Medicare

Overview

Medicare is federal health insurance for people 65 or older, people of any age suffering permanent kidney failure, and people with certain disabilities that have entitled them to disability income coverage under Social Security for at least the past 24 months.

There are four basic parts to Medicare and several supplement plans. Let’s look at these parts individually to see how the whole puzzle fits together.

 

The Parts

Part A – Part A is typically a pre-paid benefit through payroll deductions from your paycheck. To quality for Part A without having to pay a premium, you and your employer must have have paid into Medicare Part A for a total of 40 quarters. For people who have less than 40 quarters of contributions, there is a premium, which varies by the number of quarters of contributions.

Part A covers:

  • Hospital Stay
  • Blood
  • Home Health Care
  • Hospice Care
  • Skilled Nursing Facility Stay

Part A does not cover a private room or non-medical things like a television. If you are already receiving Social Security, enrollment in Part A is automatic at age 65. If you are not receiving Social Security benefits at 65, you should consider signing up for Medicare even if you do not plan to retire at age 65.

Part B – Part B is also called Supplementary Medical Insurance. Part B is in place to pay for medically necessary physician’s charges, outpatient hospital care, some other medical services not covered by Part A, and preventive care. To be eligible for Part B you must have Part A. Part B is usually deducted from a person’s Social Security check and the cost will depend upon a person’s income. If a person is not receiving Social Security, then Medicare will send a quarterly invoice.

Part B has a small deductible and covers:

  • Blood
  • Clinical Laboratory Services
  • Home Health Services
  • Medical and Other Services
  • Mental Health
  • Other Covered Services
  • Outpatient Hospital Services

Part B does not pay for unskilled nursing home care, physician’s charges above Medicare-approved amount, dental care, routine physical exams, cosmetic surgery, eyeglasses, or hearing aids. When you enroll in Part A you are often automatically enrolled in Part B unless you specifically tell Social Security that you do not want to enroll in Part B. A delay in signing up will result in higher premiums so it makes sense to enroll right away.

Part C – Part C plans are also know as Medicare Advantage Plans. If you join one of these plans, you generally get all Medicare-covered health care through a private health plan. These plans are HMO and PPO managed care plans. In many Advantage Plans, there are extra value added benefits and lower copays than in original Medicare. Furthermore, an Advantage Plan limits your maximum out of pocket maximum cost per year versus Parts A & B, which do not have a maximum out of pocket limit.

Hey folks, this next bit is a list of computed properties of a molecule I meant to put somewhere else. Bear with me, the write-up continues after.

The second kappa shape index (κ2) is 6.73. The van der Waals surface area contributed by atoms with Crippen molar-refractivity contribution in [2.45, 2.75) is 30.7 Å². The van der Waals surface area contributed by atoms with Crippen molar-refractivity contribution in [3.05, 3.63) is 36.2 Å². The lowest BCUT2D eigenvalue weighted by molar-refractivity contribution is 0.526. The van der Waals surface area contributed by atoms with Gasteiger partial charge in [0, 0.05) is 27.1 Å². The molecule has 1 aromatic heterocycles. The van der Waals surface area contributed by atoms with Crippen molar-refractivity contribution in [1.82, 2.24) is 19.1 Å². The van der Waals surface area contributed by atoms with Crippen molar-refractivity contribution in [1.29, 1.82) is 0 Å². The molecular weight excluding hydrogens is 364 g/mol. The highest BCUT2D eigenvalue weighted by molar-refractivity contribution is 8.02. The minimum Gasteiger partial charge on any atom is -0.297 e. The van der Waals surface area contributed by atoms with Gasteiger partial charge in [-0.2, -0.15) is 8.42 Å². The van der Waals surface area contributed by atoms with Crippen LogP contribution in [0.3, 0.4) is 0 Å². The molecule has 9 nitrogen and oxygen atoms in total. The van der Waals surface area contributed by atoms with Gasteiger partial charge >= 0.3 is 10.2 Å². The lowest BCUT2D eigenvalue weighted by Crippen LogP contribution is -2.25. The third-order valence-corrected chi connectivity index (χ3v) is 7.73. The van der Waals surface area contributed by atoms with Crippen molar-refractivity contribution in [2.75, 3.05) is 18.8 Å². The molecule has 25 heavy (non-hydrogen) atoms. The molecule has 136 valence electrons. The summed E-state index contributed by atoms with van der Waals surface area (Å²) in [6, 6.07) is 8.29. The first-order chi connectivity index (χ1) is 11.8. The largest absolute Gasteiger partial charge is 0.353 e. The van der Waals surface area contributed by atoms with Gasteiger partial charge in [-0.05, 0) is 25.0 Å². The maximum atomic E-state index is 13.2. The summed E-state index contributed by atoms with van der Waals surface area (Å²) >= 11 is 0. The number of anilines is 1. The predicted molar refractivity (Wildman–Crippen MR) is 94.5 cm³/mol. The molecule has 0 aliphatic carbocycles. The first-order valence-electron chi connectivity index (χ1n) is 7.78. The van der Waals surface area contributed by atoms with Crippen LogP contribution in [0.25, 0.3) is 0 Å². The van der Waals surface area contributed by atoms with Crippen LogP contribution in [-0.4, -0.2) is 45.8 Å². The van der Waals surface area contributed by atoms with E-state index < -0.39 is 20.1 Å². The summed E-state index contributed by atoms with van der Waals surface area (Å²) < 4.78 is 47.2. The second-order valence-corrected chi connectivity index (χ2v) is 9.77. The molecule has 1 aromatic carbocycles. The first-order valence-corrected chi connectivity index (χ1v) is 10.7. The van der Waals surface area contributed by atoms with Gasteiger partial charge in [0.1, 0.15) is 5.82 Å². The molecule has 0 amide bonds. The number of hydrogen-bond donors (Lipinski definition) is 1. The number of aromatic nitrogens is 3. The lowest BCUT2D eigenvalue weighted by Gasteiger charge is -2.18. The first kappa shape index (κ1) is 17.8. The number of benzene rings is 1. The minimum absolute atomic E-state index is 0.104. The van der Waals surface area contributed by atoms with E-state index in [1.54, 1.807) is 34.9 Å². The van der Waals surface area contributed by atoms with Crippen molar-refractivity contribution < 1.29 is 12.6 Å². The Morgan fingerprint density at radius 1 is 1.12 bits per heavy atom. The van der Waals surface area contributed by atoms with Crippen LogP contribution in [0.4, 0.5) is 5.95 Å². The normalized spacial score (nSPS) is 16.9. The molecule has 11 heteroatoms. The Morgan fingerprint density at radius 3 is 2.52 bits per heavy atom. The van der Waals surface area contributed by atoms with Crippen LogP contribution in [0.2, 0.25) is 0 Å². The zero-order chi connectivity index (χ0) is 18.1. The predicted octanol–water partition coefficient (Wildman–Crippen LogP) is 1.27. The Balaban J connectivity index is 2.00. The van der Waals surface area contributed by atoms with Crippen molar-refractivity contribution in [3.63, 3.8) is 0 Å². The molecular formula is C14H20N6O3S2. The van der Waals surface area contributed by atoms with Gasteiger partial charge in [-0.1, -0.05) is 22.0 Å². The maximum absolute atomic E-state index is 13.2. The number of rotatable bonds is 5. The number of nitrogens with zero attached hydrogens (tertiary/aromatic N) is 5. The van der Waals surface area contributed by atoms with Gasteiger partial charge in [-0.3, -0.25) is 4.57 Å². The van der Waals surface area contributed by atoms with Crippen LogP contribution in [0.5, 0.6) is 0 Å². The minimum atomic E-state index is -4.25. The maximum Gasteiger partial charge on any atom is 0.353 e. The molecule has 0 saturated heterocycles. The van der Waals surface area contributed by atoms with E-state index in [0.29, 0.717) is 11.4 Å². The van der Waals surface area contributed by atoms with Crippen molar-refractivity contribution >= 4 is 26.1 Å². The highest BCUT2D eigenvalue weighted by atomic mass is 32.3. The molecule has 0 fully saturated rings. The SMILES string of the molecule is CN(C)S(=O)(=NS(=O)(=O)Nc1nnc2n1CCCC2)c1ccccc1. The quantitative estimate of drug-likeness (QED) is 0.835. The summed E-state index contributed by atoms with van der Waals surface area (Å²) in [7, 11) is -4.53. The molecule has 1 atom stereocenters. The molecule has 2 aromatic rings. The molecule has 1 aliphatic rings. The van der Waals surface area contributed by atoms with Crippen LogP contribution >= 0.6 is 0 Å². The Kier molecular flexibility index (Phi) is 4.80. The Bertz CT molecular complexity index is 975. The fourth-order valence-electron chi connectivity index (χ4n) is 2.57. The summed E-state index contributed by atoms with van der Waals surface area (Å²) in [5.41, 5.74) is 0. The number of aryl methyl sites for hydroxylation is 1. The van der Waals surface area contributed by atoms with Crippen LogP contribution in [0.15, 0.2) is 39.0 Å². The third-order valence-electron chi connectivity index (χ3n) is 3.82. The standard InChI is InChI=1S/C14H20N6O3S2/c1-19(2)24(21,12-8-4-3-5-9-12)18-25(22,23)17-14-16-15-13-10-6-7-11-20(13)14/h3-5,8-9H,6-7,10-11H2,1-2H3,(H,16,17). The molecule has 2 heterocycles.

To enroll in an Advantage plan, you must have Medicare Parts A & B. You will pay the normal premiums for Part A and B. In addition, there may be a premium that you will pay for the Advantage Plan depending on the plan’s level of coverage. If you join an Advantage Plan you will pay for care under the plan’s fee schedule, which is at least as comprehensive as Parts A & B.

Part D – Part D is a drug plan for people who are eligible for Medicare. There is a monthly premium for the drug plan and it is optional to enroll. However, if you chose not to enroll in Part D when you first are eligible, the premiums are higher later. The plans are managed by private Medicare approved carriers and vary slightly. Most plans have a coverage gap, which is commonly referred to as a donut hole.  The donut hole is a gap in coverage that will start once the retail cost of your drugs totals a certain amount that varies each year. In the donut hole, you will get about a 50% discount on covered name brand drugs and must pay a maximum of 86% of the plan’s cost for generic drugs. During the gap, if the discount plus the total amount you pay reaches a threshold that varies every year, the client is no longer in the payment gap. Once out of the gap the insured will pay 5% or less of the drug cost, and the plan will pay the remaining 95%. ***Note these numbers change each year and it is best to review drug plan options with an agent***.

 

Medigap/Supplement Plans

Medigap/Supplement Plans are standardized plans run by approved private carriers that help to reduce the coverage gaps in Part A & B. People either have an Advantage Plan (Part C) or an Medigap/Supplement Plan. Medigap plans all are standardized and cover the same things from carrier to carrier. The only thing that varies are the premium paid for the plan.
Some plans are issue age plans, which does not raise your premiums based on age, but can raise your rates for inflation and other factors. Attained age plans raise your premiums due to age and other factors such as inflation. You have a 6 month window from when you turn 65 to enroll in a Medi-Gap plan in which the insurance carrier cannot reject you for medical conditions.

Below is a summary of the standardized coverage for Medigap Plans:

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Next Steps

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